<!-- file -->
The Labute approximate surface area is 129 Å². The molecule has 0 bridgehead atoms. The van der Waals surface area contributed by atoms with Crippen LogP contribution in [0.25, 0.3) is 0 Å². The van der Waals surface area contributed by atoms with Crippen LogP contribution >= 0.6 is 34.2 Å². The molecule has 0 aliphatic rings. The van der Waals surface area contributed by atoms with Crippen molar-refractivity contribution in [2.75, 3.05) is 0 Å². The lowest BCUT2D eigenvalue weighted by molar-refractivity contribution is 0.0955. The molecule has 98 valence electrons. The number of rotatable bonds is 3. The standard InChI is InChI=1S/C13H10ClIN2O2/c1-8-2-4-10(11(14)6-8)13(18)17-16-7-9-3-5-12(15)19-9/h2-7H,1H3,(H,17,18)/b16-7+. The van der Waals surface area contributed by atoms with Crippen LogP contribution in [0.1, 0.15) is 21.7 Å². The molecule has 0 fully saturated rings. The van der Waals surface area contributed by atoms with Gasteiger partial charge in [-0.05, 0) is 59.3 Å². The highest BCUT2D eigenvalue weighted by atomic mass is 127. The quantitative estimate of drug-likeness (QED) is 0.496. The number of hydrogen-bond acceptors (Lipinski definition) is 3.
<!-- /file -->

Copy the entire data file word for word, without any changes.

The Labute approximate surface area is 129 Å². The molecule has 0 bridgehead atoms. The van der Waals surface area contributed by atoms with Crippen LogP contribution in [0.25, 0.3) is 0 Å². The van der Waals surface area contributed by atoms with Crippen LogP contribution >= 0.6 is 34.2 Å². The molecule has 0 aliphatic rings. The van der Waals surface area contributed by atoms with Crippen molar-refractivity contribution in [2.75, 3.05) is 0 Å². The lowest BCUT2D eigenvalue weighted by molar-refractivity contribution is 0.0955. The molecule has 98 valence electrons. The number of rotatable bonds is 3. The standard InChI is InChI=1S/C13H10ClIN2O2/c1-8-2-4-10(11(14)6-8)13(18)17-16-7-9-3-5-12(15)19-9/h2-7H,1H3,(H,17,18)/b16-7+. The van der Waals surface area contributed by atoms with Crippen LogP contribution in [0.1, 0.15) is 21.7 Å². The molecule has 0 fully saturated rings. The van der Waals surface area contributed by atoms with Gasteiger partial charge in [-0.05, 0) is 59.3 Å². The highest BCUT2D eigenvalue weighted by atomic mass is 127. The quantitative estimate of drug-likeness (QED) is 0.496. The number of hydrogen-bond acceptors (Lipinski definition) is 3.